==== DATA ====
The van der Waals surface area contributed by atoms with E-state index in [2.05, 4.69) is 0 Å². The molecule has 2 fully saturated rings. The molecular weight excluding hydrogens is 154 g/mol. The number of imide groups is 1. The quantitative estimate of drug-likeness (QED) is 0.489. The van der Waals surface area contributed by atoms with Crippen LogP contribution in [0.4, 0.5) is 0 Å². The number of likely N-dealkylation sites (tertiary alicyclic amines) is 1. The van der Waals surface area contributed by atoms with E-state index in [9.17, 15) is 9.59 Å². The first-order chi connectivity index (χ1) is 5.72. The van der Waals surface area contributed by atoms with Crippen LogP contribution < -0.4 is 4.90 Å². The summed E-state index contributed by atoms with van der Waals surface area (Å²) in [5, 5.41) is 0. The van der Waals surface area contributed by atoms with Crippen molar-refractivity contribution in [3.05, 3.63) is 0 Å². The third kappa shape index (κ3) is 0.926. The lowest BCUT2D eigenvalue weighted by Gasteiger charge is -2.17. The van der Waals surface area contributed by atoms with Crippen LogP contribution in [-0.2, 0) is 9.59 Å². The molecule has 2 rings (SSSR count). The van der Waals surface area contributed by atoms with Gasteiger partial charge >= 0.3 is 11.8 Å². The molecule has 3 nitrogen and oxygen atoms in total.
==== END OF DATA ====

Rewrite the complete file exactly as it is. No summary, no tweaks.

The van der Waals surface area contributed by atoms with E-state index in [2.05, 4.69) is 0 Å². The molecule has 2 fully saturated rings. The molecular weight excluding hydrogens is 154 g/mol. The number of imide groups is 1. The quantitative estimate of drug-likeness (QED) is 0.489. The van der Waals surface area contributed by atoms with Crippen LogP contribution in [0.4, 0.5) is 0 Å². The number of likely N-dealkylation sites (tertiary alicyclic amines) is 1. The van der Waals surface area contributed by atoms with E-state index in [9.17, 15) is 9.59 Å². The first-order chi connectivity index (χ1) is 5.72. The van der Waals surface area contributed by atoms with Crippen LogP contribution < -0.4 is 4.90 Å². The summed E-state index contributed by atoms with van der Waals surface area (Å²) in [5, 5.41) is 0. The van der Waals surface area contributed by atoms with Crippen molar-refractivity contribution in [3.05, 3.63) is 0 Å². The third kappa shape index (κ3) is 0.926. The lowest BCUT2D eigenvalue weighted by Gasteiger charge is -2.17. The van der Waals surface area contributed by atoms with Crippen LogP contribution in [-0.2, 0) is 9.59 Å². The molecule has 2 rings (SSSR count). The van der Waals surface area contributed by atoms with Gasteiger partial charge >= 0.3 is 11.8 Å². The molecule has 3 nitrogen and oxygen atoms in total.